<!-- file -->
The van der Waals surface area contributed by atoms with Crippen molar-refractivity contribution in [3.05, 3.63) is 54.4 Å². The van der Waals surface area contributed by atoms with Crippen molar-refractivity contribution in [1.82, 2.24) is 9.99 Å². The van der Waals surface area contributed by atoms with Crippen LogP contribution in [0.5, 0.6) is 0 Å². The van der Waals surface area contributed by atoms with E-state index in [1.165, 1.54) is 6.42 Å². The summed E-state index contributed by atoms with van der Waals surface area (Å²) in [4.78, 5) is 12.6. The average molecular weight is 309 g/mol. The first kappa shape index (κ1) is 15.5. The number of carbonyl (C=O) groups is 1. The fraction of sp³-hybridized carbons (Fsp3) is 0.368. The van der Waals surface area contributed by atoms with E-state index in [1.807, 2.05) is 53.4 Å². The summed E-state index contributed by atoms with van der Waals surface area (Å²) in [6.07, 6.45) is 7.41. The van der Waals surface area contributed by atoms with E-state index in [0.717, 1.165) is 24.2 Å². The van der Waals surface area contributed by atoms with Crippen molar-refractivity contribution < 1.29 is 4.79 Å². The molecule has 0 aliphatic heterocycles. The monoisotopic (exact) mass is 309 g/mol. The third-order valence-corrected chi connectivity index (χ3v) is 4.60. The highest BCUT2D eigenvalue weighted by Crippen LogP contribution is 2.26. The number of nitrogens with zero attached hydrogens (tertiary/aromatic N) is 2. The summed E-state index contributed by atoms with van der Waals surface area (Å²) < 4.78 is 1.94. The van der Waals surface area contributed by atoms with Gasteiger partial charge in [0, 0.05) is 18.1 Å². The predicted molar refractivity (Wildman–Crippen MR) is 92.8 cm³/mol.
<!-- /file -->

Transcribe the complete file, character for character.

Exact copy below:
The van der Waals surface area contributed by atoms with Crippen molar-refractivity contribution in [3.05, 3.63) is 54.4 Å². The van der Waals surface area contributed by atoms with Crippen molar-refractivity contribution in [1.82, 2.24) is 9.99 Å². The van der Waals surface area contributed by atoms with Crippen LogP contribution in [0.5, 0.6) is 0 Å². The van der Waals surface area contributed by atoms with E-state index in [1.165, 1.54) is 6.42 Å². The summed E-state index contributed by atoms with van der Waals surface area (Å²) in [4.78, 5) is 12.6. The average molecular weight is 309 g/mol. The first kappa shape index (κ1) is 15.5. The number of carbonyl (C=O) groups is 1. The fraction of sp³-hybridized carbons (Fsp3) is 0.368. The van der Waals surface area contributed by atoms with E-state index in [1.807, 2.05) is 53.4 Å². The summed E-state index contributed by atoms with van der Waals surface area (Å²) in [6.07, 6.45) is 7.41. The van der Waals surface area contributed by atoms with E-state index in [0.717, 1.165) is 24.2 Å². The van der Waals surface area contributed by atoms with Crippen molar-refractivity contribution < 1.29 is 4.79 Å². The molecule has 0 aliphatic heterocycles. The monoisotopic (exact) mass is 309 g/mol. The third-order valence-corrected chi connectivity index (χ3v) is 4.60. The highest BCUT2D eigenvalue weighted by Crippen LogP contribution is 2.26. The number of nitrogens with zero attached hydrogens (tertiary/aromatic N) is 2. The summed E-state index contributed by atoms with van der Waals surface area (Å²) < 4.78 is 1.94. The van der Waals surface area contributed by atoms with Gasteiger partial charge in [0, 0.05) is 18.1 Å². The predicted molar refractivity (Wildman–Crippen MR) is 92.8 cm³/mol.